Jan 29, 1999
Helen Chappel-Hayios writes, I wonder if you would agree that one of the things that have pushed the change to learner centeredness is an even more fundamental change in the value of information. With information readily available by the gigabyte it's value is not as information per se, but in what we are able to do with it, how we turn it to something of value.
Employers even now! need people who can access and then use information in innovative ways. This would seem to suggest increasingly more, rather than less, space for constructivist approaches and much less reliance on standardized testing.
This doesn't follow. It would follow only if the only way one may access and use information in innovative ways is through constructivist learning. But this statement surely isn't true. I think that many people (myself included) can acquire information in non-constructivist ways and yet still apply that information in innovative ways.
In any case - and this has come up in some of the discussions I've had - the assumption here is that learning in the future will be more learner-centred. And to a large degree that's true. But there will be aspects of learning which are not learner-centred, and I would suggest that testing and evaluation is one of those.
This is because there are other stake-holders in education. Many people are fond of saying that employer needs should drive education. Others (myself included) say that social needs should drive education. These people will play a role in shaping the future of learning, even if they are not directly involved in the educational system.
For example, nobody would agree that Novell CNE tests are learner-centred. And nobody (I think) would argue that success in such tests requires a constructivist approach to learning. And certainly the people who demand CNE certification, and the people who apply such tests, don't care how the testee's learning was acquired. Rather, they are responding to the demands of employers who require that new hires have acquired this and that set of knowledge.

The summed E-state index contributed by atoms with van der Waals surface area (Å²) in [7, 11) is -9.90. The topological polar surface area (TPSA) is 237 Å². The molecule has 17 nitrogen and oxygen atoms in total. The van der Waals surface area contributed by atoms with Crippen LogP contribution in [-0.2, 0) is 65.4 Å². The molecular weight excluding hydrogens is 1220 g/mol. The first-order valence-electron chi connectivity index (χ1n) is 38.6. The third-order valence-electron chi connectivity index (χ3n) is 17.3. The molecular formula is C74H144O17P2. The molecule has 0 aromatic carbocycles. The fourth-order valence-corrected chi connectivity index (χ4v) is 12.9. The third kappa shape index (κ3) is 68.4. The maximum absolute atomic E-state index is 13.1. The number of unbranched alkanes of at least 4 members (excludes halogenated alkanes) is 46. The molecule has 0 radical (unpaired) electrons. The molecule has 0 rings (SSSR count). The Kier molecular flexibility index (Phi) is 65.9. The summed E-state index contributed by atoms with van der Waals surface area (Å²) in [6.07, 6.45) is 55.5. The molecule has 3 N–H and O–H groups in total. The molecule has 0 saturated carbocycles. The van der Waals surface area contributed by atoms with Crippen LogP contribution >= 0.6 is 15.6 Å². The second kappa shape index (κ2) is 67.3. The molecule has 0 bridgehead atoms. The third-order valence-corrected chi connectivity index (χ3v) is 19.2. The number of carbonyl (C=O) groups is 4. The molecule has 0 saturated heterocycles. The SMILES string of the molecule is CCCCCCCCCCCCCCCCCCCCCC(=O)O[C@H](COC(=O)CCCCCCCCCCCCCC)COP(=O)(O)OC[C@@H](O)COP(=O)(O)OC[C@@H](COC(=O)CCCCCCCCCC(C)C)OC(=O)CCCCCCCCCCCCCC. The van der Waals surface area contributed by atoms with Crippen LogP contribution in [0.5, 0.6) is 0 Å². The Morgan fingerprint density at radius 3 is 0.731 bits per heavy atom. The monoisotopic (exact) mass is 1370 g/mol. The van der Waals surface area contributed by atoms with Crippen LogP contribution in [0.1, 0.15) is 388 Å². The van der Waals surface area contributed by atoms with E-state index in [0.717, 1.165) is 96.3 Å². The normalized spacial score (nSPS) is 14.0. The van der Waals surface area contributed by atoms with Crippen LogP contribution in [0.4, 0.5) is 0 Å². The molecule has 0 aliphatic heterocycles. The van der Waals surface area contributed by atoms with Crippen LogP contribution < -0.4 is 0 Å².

We could debate for the rest of the year (and some have) whether this is good or right or even the best way of conducting learning. But that is not my objective here. I am trying to predict what will happen. And what will happen is that the constructivists will not win an overwhelming victory, and especially, they will not win in the area of testing.
I think that to see this, one needs to view learning from the non-constructivist point of view. Such people view educational institutions not only as conveyers of learning, but also as gatekeepers. Their role is at least in part to keep people who have not acquired knowledge from acting as though they have.
To people who are sceptical of constructivist methods, constructivism amounts to a throwing open of the gates. This is particularly so in the case of institutions which have done away with testing entirely. Such methodology will not be trusted, say, in the business community. So - ironically - the more educational institutions turn toward constructivist methods (which they will, because learning itself will be increasingly learner-oriented), the more the demand will be pressed for standardized testing.